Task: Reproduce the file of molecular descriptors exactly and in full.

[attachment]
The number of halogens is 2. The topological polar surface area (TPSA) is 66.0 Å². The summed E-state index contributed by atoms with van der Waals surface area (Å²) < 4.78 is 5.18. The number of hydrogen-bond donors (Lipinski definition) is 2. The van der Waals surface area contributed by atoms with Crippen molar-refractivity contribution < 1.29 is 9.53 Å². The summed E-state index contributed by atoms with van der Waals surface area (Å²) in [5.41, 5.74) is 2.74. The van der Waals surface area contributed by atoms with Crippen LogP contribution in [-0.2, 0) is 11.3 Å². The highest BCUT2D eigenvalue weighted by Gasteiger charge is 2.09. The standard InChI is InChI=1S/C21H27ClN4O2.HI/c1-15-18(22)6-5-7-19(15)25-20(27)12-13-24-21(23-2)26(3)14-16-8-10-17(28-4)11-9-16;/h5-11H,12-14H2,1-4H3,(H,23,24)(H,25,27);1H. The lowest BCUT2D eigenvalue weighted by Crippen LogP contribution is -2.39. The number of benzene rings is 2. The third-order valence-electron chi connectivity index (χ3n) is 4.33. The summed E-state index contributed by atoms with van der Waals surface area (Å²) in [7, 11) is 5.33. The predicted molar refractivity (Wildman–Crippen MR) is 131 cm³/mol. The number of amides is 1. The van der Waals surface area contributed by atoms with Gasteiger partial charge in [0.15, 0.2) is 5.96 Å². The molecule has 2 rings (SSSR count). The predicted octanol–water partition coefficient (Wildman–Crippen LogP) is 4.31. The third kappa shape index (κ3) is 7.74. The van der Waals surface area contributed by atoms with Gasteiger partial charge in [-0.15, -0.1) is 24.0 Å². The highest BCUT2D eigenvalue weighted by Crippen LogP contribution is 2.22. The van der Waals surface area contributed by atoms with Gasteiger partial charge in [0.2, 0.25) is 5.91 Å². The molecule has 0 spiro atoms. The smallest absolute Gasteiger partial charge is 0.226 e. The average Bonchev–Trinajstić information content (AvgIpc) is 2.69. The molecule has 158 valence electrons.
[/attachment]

The number of halogens is 2. The topological polar surface area (TPSA) is 66.0 Å². The summed E-state index contributed by atoms with van der Waals surface area (Å²) < 4.78 is 5.18. The number of hydrogen-bond donors (Lipinski definition) is 2. The van der Waals surface area contributed by atoms with Crippen molar-refractivity contribution < 1.29 is 9.53 Å². The summed E-state index contributed by atoms with van der Waals surface area (Å²) in [5.41, 5.74) is 2.74. The van der Waals surface area contributed by atoms with Crippen LogP contribution in [-0.2, 0) is 11.3 Å². The highest BCUT2D eigenvalue weighted by Gasteiger charge is 2.09. The standard InChI is InChI=1S/C21H27ClN4O2.HI/c1-15-18(22)6-5-7-19(15)25-20(27)12-13-24-21(23-2)26(3)14-16-8-10-17(28-4)11-9-16;/h5-11H,12-14H2,1-4H3,(H,23,24)(H,25,27);1H. The lowest BCUT2D eigenvalue weighted by Crippen LogP contribution is -2.39. The number of benzene rings is 2. The third-order valence-electron chi connectivity index (χ3n) is 4.33. The summed E-state index contributed by atoms with van der Waals surface area (Å²) in [7, 11) is 5.33. The predicted molar refractivity (Wildman–Crippen MR) is 131 cm³/mol. The number of amides is 1. The van der Waals surface area contributed by atoms with Gasteiger partial charge in [0.15, 0.2) is 5.96 Å². The molecule has 2 rings (SSSR count). The predicted octanol–water partition coefficient (Wildman–Crippen LogP) is 4.31. The third kappa shape index (κ3) is 7.74. The van der Waals surface area contributed by atoms with Gasteiger partial charge in [-0.15, -0.1) is 24.0 Å². The highest BCUT2D eigenvalue weighted by Crippen LogP contribution is 2.22. The van der Waals surface area contributed by atoms with Gasteiger partial charge in [0.2, 0.25) is 5.91 Å². The molecule has 0 spiro atoms. The smallest absolute Gasteiger partial charge is 0.226 e. The average Bonchev–Trinajstić information content (AvgIpc) is 2.69. The molecule has 158 valence electrons.